Such a small change, but with such remarkable results! And that reminds me of a treasured verse from the Book of Mormon:

Now ye may suppose that this is foolishness in me; but behold I say unto you, that by small and simple things are great things brought to pass; and small means in many instances doth confound the wise. (Alma 37:6)

I challenge you, dear wonder worker, to find a small, simple thing you can change that will bring great things for you and yours! If you cannot think of something, ask the Lord, “What lack I yet?” à la Matthew 19:20… And then do it!

A Starting Place

“…Mothers work wonders once they are convinced that wonders are demanded of them.”

—Charlotte Mason, Home Education,Vol. 1, pg. 44

I have recently become convinced that wonders are demanded of me.

Have you ever felt this? It can be overwhelming when you have this realization: that someone, or Someone, is demanding wonders from little, old you. My own realization took place once I decided that homeschooling my kids would be a perfect fit for my family.

The challenge to create a home learning environment which would encourage my children to develop lifelong relationships with the things they were learning, to be able to set before them a feast of ideas from a wide variety of worthy subjects, as well as to instill in them a love of God—all that is what left me feeling simply overwhelmed with the sense that, as dear Charlotte Mason would say, wonders are, indeed, demanded of little, old me.

And… well, why shouldn’t my Heavenly Father—the ultimate Worker of Wonders—expect such things from His daughter? I have, as have all His daughters, inherited many divine qualities from Him, including the capacity to work wonders.

“To be a daughter of God means that you are the offspring of Deity, literal descendants of a Divine Father, inheriting godly attributes and potential. To be a daughter of God also means that you have been born again, changed from a ‘carnal and fallen state, to a state of righteousness’ (Mosiah 27:25).”

—President James E. Faust, “What It Means to Be a Daughter of God,” Ensign, Nov. 1999, 100

If I am the offspring of Deity, then surely I can be successful in working wonders, particularly if I have Christ and His Grace to buoy me up and transform me into something better!

My conclusion: it is possible to work wonders—with God’s help. Indeed, as the apostle Paul would say,

“I can do all things through Christ which strengtheneth me.”

Philippians 4:13 KJV

I am fond of goals, and have had much success with them in days past. That said, when I envision a version of myself capable of managing a home and a homeschool, I get a bit intimidated.

I see someone who has so many habits, skills, and qualities I have yet to succeed in establishing. Am I even capable of getting there? Can I be the mother I want to be?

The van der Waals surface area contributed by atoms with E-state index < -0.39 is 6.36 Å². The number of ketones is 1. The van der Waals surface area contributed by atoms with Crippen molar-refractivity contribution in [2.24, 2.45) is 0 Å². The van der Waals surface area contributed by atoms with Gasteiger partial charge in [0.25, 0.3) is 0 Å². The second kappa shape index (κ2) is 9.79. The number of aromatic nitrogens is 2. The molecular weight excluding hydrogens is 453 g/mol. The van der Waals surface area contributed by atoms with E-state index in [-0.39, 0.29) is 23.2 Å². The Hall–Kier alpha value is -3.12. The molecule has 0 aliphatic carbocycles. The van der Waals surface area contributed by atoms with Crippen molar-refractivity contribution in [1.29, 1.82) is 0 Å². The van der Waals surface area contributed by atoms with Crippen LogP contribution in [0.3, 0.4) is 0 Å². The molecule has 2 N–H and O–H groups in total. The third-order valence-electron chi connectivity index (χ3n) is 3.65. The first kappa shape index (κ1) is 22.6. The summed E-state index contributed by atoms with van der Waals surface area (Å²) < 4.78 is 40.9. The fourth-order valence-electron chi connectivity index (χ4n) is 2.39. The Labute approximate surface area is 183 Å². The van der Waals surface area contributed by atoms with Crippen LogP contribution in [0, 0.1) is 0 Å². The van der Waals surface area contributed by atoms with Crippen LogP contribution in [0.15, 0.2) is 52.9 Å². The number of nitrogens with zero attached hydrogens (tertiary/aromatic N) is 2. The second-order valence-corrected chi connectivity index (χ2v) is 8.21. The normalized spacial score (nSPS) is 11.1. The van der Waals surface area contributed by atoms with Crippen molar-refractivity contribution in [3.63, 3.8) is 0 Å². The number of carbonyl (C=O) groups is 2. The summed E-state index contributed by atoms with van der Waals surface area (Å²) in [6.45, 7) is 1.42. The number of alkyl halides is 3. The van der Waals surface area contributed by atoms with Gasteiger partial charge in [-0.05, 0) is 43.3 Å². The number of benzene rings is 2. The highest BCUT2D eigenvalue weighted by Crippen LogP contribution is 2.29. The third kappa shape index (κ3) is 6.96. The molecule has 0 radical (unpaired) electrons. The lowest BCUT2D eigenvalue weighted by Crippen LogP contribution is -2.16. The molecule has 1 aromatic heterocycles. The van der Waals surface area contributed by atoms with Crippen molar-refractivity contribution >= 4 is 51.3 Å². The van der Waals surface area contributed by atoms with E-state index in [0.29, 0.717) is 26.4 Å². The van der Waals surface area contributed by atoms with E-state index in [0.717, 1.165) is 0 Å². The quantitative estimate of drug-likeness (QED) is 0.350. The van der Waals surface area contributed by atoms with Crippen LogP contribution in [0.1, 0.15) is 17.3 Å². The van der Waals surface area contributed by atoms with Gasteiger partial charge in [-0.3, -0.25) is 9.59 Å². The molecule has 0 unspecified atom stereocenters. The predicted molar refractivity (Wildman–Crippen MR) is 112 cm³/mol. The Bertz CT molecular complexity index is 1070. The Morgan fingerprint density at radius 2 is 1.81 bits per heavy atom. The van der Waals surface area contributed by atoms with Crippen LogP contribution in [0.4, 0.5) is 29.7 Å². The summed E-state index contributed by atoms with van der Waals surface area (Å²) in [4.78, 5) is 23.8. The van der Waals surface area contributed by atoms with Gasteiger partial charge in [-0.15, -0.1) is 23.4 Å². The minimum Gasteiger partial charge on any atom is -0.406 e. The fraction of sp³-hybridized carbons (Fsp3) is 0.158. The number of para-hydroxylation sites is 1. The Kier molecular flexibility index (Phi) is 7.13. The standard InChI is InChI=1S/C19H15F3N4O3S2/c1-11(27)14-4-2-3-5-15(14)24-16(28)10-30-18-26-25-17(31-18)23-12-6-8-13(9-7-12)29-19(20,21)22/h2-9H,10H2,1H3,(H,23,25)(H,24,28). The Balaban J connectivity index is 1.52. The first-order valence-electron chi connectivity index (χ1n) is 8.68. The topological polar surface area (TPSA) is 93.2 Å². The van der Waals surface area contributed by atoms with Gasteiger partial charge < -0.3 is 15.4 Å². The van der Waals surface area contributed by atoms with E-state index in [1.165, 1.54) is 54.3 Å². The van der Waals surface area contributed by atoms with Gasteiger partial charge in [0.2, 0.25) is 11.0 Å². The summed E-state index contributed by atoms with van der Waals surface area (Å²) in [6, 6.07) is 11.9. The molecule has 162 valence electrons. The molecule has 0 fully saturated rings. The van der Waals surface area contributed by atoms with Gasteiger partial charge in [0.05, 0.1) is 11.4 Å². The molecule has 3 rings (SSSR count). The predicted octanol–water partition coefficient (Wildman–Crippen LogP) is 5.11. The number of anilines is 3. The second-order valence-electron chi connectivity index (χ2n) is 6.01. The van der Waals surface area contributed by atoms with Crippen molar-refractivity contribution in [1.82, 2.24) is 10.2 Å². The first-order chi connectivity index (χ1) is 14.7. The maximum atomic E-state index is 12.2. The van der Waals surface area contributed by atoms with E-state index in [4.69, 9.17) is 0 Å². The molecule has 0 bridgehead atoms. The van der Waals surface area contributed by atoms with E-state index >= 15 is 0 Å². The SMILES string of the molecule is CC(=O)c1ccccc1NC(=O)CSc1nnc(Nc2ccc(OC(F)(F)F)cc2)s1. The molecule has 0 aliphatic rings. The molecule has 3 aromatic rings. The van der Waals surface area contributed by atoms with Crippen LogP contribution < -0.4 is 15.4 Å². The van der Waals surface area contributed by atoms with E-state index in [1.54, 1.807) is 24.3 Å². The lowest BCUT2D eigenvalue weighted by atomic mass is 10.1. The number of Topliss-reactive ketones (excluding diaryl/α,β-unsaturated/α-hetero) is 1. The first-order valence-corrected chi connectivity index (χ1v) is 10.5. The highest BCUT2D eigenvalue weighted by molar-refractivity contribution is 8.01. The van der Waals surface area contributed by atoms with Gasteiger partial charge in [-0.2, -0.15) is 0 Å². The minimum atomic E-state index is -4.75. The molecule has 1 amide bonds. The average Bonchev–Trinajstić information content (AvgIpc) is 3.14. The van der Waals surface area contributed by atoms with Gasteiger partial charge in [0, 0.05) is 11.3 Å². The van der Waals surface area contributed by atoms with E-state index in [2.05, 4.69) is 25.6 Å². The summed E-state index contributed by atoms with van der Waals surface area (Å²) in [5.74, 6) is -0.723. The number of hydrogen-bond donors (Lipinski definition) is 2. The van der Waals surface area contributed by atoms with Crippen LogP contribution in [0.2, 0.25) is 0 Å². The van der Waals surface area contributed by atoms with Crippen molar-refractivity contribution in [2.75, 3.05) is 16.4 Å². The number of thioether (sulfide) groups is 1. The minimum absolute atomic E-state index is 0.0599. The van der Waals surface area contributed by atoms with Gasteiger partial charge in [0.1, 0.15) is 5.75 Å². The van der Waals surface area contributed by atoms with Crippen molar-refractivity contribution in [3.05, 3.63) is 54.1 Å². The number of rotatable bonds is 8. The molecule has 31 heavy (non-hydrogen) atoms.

Here is an exceedingly comforting fact: I have over two years to become this person because my children are still young enough that any formal homeschooling won’t begin until fall 2018 when my oldest turns 6. And, perhaps more importantly, any imperfect and blundering attempts to become that person can only leave me more able to achieve my goals.

With that in mind, here is what I, personally, most urgently need to become by fall 2018:

  • Someone who consistently eats nutritiously and enjoys nutritious food
  • Someone who consistently incorporates a healthy amount of movement into her day and spends hours outside with the children
  • Someone who has some basic, consistent home cleanliness routines on autopilot

These are my personal weak points; if you were to make a journey toward becoming a worker of wonders with me, your goals and the steps you take to achieve those lofty goals could differ wildly!

No matter where you are in your journey in life, I invite you to ponder this: Are you working wonders? What needs to change so that you can? Give yourself a generous portion of time and patience, and start becoming that wonderworker. No one else can do the wonders which God has set aside for you to do!

“Live up to the great and magnificent inheritance which the Lord God, your Father in Heaven, has provided for you. Rise above the dust of the world. Know that you are daughters of God, children with a divine birthright. Walk in the sun with your heads high, knowing that you are loved and honored, that you are a part of his kingdom, and that there is for you a great work to be done which cannot be left to others.”

—President Gordon B. Hinckley,“Live Up to Your Inheritance,” Ensign, Nov. 1983, 84. Emphasis mine.

These are some inspiring words from a Latter-day Saint prophet I want to keep in mind as I begin. I will share them with you, as I find them vastly encouraging! If you have any encouraging words to share besides these, perhaps from your own faith, I would love to hear them as well!